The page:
Plus, different kinds of parenting are more and less pleasant for the parents. Even if parents are a bit less happy than non-parents, that could simply be due to the steep demands of modern parenting: intensive parental involvement in school, many extracurricular activities, lots of stress about the future for parents and children alike. 

If Caplan is correct that these stressful parenting choices don’t matter much and aren’t really worth it, then parents should stop choosing them and stressing themselves out needlessly! A lighter parenting touch means parenting each child costs much less in time and money than if you were doing very intensive parenting. 

Middle-class people commonly assume that they can only afford 1 or 2 children. They think too much of the costs of high-quality housing, education, activities, and more. But many people could afford extra children if they didn’t worry so much about buying things that don’t matter.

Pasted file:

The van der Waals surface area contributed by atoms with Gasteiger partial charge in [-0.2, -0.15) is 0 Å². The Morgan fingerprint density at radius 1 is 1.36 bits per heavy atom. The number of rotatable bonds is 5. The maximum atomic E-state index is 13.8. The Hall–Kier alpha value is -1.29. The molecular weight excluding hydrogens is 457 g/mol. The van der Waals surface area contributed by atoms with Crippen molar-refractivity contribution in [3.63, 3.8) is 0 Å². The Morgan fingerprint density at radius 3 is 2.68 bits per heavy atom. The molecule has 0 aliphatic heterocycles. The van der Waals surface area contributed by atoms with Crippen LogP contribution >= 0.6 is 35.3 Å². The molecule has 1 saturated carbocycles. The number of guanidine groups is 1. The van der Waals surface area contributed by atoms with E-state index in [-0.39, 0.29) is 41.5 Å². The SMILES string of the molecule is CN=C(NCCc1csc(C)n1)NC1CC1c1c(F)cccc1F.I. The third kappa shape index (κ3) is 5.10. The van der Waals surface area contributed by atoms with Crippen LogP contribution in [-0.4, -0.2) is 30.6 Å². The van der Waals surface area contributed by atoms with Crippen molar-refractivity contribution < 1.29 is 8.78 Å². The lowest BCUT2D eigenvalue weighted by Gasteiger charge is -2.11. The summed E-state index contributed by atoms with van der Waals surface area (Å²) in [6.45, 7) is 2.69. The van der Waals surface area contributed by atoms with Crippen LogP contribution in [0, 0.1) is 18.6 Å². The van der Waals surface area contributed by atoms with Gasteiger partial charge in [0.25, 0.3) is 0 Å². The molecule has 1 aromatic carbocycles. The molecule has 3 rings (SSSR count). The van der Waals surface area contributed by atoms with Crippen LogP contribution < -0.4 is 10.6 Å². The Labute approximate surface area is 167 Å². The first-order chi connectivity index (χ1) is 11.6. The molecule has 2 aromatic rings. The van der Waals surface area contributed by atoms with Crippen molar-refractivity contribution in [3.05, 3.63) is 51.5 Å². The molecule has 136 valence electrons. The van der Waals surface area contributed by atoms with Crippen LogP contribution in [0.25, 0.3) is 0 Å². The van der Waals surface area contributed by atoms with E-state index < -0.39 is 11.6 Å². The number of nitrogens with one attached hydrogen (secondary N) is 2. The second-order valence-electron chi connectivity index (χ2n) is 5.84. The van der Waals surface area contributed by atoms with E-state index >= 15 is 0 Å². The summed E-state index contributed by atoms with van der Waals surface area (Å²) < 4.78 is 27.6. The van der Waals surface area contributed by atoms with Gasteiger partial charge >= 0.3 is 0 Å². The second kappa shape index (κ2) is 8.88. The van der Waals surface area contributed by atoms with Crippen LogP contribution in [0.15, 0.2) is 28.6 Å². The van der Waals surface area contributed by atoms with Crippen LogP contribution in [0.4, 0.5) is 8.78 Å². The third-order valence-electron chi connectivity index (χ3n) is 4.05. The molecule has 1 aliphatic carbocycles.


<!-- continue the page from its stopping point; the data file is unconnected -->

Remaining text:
Selfish Reasons To Have More Kids Review

As Caplan admits, if you just don’t want or like kids at all, he’s not going to convince you of anything in Selfish Reasons to Have More Kids. After all, it’s the “selfish” case! But if you already like kids and are just a little too worried about taking care of them, this book could set you straight and literally change the course that your family life takes.

Who would I recommend the Selfish Reasons To Have More Kids summary to?

The 35-year old who’s trying to decide whether she is done having kids, the 22-year old who’s planning how to balance the demands of career and family, and anyone who wants to push back against the insane demands of modern parenting in favor of a saner path.

Last Updated on September 6, 2022

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Pamela Hobart

A New Yorker in Texas and mom of 4 kids, Pamela still finds time to offer philosophical life coaching to smart overthinkers. She wrote 10 summaries for us in 2019 and was a contributor to Bustle. Pamela also holds a BA in Philosophy from Georgia State University. Whenever she's not at a kid's birthday party, she's a big foodie and voracious reader.